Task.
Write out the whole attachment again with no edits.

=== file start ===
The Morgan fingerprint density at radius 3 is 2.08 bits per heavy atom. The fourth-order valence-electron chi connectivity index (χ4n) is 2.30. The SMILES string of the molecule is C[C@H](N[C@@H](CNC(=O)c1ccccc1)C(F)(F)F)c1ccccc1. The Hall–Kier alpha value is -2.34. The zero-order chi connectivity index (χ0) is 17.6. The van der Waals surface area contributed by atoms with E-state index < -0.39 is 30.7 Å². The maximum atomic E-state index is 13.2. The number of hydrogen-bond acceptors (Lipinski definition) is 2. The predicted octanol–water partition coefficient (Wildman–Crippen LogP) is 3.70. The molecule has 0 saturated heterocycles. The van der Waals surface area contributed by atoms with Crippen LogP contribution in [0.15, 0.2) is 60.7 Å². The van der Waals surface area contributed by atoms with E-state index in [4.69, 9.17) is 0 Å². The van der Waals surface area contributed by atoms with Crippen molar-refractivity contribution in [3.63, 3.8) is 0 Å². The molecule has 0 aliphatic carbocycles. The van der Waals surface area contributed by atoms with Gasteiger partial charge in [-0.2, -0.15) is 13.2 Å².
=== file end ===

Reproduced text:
The Morgan fingerprint density at radius 3 is 2.08 bits per heavy atom. The fourth-order valence-electron chi connectivity index (χ4n) is 2.30. The SMILES string of the molecule is C[C@H](N[C@@H](CNC(=O)c1ccccc1)C(F)(F)F)c1ccccc1. The Hall–Kier alpha value is -2.34. The zero-order chi connectivity index (χ0) is 17.6. The van der Waals surface area contributed by atoms with E-state index < -0.39 is 30.7 Å². The maximum atomic E-state index is 13.2. The number of hydrogen-bond acceptors (Lipinski definition) is 2. The predicted octanol–water partition coefficient (Wildman–Crippen LogP) is 3.70. The molecule has 0 saturated heterocycles. The van der Waals surface area contributed by atoms with Crippen LogP contribution in [0.15, 0.2) is 60.7 Å². The van der Waals surface area contributed by atoms with E-state index in [4.69, 9.17) is 0 Å². The van der Waals surface area contributed by atoms with Crippen molar-refractivity contribution in [3.63, 3.8) is 0 Å². The molecule has 0 aliphatic carbocycles. The van der Waals surface area contributed by atoms with Gasteiger partial charge in [-0.2, -0.15) is 13.2 Å².